Enartis News – Small changes now can provide big results later

Once fermentations are finished, it’s time to evaluate wine quality and decide the destination of each wine: for early release or long-term ageing, fresh and fruity or oak-aged style. This is also the moment when various faults become evident. In this phase, it is possible to adopt easy, time-saving and quality solutions that redirect wine to the right track.
Let’s consider 4 common situations:

  • Fresh and easy-to-drink wine
  • Wine destined for long-term ageing
  • Oak-aged wine style for early release
  • Wine with fault


With this kind of wine, the biggest challenge is to guarantee the fresh, young character from the first bottling to the last given that this can take place over the span of one year after harvest. The main technical objectives of the maturation phase are:

Slow down ageing of aroma and color.
This means protecting wine from oxidation. Besides inert gasses and SO2, there are other effective, healthier and reasonable solutions:

  • Fine lees, from the fermentation or added as inactivated yeast, can consume dissolved oxygen and maintain a low redox potential.
  • Tannins can be used as antioxidant alternatives to SO2. Gallic tannins and some untoasted oak tannins are very effective without impacting wine sensory quality.

Prevent microbial contamination.
Unwanted malolactic fermentation onset or the growth of spoilage microorganisms can lead to a loss of freshness or the production of off-flavors that can mask the fruit characters of wine. SO2 additions, low temperatures, filtration and sanitization of tanks and equipment help to minimize the risk of contamination.

  • Chitosan is a new tool that can be used to control a wide spectrum of microorganisms. It is vegan and allergen free and can be used to partially or completely replace SO2.


The main goal of long-term ageing is to get complexity from the development of tertiary aromas and integration of flavors. These are the critical points:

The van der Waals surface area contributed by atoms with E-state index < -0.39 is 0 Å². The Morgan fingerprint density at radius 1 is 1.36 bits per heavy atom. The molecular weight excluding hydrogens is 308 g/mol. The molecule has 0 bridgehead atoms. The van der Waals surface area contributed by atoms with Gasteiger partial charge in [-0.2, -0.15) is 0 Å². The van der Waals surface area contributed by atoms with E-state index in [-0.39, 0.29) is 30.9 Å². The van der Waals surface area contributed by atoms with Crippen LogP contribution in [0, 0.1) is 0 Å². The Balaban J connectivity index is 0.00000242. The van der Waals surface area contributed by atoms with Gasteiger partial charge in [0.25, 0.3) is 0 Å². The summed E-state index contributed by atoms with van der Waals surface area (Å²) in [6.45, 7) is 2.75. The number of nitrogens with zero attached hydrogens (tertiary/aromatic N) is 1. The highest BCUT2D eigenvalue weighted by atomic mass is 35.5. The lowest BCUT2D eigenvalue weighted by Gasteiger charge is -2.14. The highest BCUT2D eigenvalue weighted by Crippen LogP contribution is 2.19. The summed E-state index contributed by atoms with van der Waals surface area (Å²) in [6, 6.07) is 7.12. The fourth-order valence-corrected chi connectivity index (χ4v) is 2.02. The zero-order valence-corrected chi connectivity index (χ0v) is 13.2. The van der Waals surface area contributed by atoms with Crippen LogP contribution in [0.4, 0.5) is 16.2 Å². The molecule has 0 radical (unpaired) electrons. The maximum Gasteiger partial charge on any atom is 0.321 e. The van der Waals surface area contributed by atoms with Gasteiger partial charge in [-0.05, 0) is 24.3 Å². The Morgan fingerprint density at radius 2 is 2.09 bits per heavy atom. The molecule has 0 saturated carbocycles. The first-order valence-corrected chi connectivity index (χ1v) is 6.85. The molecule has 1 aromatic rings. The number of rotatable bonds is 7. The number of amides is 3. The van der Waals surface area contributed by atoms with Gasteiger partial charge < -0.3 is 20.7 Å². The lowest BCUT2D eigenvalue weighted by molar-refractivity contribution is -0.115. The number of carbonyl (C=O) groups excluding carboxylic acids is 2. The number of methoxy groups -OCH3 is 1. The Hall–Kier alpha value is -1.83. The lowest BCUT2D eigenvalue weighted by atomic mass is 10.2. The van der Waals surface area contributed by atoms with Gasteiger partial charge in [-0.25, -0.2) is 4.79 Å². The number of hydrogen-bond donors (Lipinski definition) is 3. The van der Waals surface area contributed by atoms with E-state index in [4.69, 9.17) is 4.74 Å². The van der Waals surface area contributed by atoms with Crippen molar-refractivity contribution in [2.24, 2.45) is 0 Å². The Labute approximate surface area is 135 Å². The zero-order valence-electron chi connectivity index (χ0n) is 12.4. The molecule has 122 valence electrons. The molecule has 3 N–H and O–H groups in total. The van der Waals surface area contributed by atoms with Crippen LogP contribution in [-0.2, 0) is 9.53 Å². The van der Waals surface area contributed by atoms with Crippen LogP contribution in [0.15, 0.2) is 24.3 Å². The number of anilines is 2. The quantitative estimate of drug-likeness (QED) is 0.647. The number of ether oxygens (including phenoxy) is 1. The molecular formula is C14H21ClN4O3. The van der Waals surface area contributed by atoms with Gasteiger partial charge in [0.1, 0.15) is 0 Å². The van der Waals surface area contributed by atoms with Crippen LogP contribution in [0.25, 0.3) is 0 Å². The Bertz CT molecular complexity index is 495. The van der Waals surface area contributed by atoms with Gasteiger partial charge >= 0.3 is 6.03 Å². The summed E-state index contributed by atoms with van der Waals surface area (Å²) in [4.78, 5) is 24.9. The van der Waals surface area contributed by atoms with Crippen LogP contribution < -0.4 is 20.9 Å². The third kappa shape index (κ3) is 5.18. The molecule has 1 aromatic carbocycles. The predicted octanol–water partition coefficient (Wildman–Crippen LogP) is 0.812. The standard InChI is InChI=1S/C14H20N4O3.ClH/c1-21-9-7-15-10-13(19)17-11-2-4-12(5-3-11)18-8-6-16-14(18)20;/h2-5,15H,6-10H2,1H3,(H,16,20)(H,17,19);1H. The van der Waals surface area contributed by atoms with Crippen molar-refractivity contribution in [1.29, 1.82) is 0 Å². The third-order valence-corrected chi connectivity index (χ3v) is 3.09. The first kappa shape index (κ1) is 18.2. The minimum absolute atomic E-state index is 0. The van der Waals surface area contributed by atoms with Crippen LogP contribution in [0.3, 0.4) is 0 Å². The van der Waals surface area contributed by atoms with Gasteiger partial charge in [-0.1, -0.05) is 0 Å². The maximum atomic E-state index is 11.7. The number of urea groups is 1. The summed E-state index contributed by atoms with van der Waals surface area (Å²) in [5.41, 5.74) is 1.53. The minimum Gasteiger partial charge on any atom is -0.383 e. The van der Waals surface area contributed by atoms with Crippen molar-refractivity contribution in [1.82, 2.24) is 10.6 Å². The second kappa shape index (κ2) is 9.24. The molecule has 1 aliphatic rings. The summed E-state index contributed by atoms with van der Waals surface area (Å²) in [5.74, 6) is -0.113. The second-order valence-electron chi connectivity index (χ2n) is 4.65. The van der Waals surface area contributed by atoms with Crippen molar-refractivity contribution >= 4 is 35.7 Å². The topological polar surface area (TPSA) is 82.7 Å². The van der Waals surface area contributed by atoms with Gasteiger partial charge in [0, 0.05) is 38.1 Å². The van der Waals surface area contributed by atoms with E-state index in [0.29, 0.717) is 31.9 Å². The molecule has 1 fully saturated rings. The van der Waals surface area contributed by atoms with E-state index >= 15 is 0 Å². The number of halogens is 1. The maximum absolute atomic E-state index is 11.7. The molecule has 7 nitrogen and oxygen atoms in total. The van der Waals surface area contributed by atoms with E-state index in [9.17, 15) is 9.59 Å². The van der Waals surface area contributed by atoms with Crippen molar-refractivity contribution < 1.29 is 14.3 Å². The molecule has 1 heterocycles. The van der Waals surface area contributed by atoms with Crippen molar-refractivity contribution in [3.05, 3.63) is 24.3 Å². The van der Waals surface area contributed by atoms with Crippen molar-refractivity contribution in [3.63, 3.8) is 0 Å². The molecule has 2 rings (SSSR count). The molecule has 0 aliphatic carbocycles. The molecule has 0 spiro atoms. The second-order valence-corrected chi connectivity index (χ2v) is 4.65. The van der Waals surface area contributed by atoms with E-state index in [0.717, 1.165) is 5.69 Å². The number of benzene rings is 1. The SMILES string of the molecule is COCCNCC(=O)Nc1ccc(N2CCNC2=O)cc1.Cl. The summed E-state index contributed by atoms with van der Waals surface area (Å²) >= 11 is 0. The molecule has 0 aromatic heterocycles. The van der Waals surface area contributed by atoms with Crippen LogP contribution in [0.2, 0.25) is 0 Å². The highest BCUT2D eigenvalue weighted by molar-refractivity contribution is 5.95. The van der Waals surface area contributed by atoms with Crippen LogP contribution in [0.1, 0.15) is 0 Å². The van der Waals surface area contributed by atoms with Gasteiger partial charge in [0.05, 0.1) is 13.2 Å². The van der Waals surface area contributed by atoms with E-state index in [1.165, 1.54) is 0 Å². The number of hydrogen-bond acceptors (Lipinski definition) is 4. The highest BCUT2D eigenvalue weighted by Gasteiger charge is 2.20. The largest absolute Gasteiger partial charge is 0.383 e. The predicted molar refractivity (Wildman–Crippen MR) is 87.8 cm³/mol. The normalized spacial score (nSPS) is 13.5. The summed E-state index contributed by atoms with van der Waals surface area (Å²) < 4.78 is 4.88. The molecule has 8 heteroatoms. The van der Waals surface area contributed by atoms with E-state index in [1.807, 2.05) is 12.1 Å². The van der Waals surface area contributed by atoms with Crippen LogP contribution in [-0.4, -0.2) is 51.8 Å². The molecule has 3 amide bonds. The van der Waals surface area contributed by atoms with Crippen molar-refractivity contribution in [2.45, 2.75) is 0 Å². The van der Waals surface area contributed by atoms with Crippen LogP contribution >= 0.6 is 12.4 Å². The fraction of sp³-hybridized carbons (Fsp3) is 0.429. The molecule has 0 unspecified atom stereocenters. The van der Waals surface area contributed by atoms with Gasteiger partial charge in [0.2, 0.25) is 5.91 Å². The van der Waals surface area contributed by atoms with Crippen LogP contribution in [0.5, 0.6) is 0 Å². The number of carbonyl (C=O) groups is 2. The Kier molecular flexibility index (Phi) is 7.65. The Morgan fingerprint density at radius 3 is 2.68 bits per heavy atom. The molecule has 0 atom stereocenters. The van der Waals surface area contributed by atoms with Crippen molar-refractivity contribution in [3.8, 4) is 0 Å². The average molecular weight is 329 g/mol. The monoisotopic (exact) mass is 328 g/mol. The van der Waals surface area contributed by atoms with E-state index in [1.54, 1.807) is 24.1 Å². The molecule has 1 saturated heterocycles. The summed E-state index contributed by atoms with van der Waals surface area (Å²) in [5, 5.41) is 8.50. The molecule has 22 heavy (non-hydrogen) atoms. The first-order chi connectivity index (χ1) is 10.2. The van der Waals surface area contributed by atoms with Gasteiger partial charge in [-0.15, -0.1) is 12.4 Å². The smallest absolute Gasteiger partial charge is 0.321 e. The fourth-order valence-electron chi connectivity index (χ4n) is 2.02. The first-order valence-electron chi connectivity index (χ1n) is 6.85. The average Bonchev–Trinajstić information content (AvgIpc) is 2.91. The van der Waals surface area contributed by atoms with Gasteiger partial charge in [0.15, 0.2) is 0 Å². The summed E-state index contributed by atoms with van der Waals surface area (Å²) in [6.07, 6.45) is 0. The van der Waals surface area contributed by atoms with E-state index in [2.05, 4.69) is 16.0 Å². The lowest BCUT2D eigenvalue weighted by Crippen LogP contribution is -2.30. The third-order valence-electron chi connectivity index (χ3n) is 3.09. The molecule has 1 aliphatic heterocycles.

• SO2 management. It is necessary to protect wine without increasing the level of total SO2 close to the maximum legal limit. Storage on fine lees, the use of tannins with antioxidant effects and the antimicrobial effect of chitosan help to reduce the addition of SO2.
  • Preventing spoilage microorganism contamination, particularly Brettanomyces, is another goal that can be tough to manage, especially in the case of barrel ageing. Before transferring wine to barrels or when cellar temperatures increase in Spring, adding a small amount of chitosan is a good practice.
  • Ageing in used barrels. After ageing two or three wines, oak’s capability of releasing tannins and oak characters is much lower and not sufficient to guarantee the same effect on structure and aromatic complexity. The use of oak tannins can compensate for the lack of oak components.


When the objective is to get a complex, oaky aroma with a soft and full body in a short amount of time:
• the addition of inactivated yeast gives the effect of sur lies ageing in just a few weeks- more aromatic complexity, roundness and volume on the palate;
oak chips can easily modify the oak profile;
toasted oak tannins complete the effect of chips increasing wine structure and accelerating maturation.


The beginning of maturation is the right time to correct wine imperfections. The principle is always the same: the sooner the better. In a young wine, at the beginning of its maturation period, it is possible to try “mild/softer” corrective treatments and observe their impact over time.
If they are not effective, there is enough time to repeat the treatment or try a different strategy. The addition of tannins and polysaccharides is beneficial to correct or minimize defects such as herbaceous aromas, lack of structure, excess astringency, burning sensation, reduction, etc.

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Enartis S.r.l.

Via San Cassiano, 99
28069 San Martino, Trecate NO

Tel +39 0321 790 300 | Fax +39 0321 790 347

Enartis S.r.l. – Società Unipersonale
Cap. Soc. Euro 1.000.000 | R.E.A. 245776 Novara
C.F. – Part. IVA – Reg. Imprese Novara 02592820035
Società soggetta all’attività di Direzione e Coordinamento
di Esseco Group s.r.l. C.F. 00989420039

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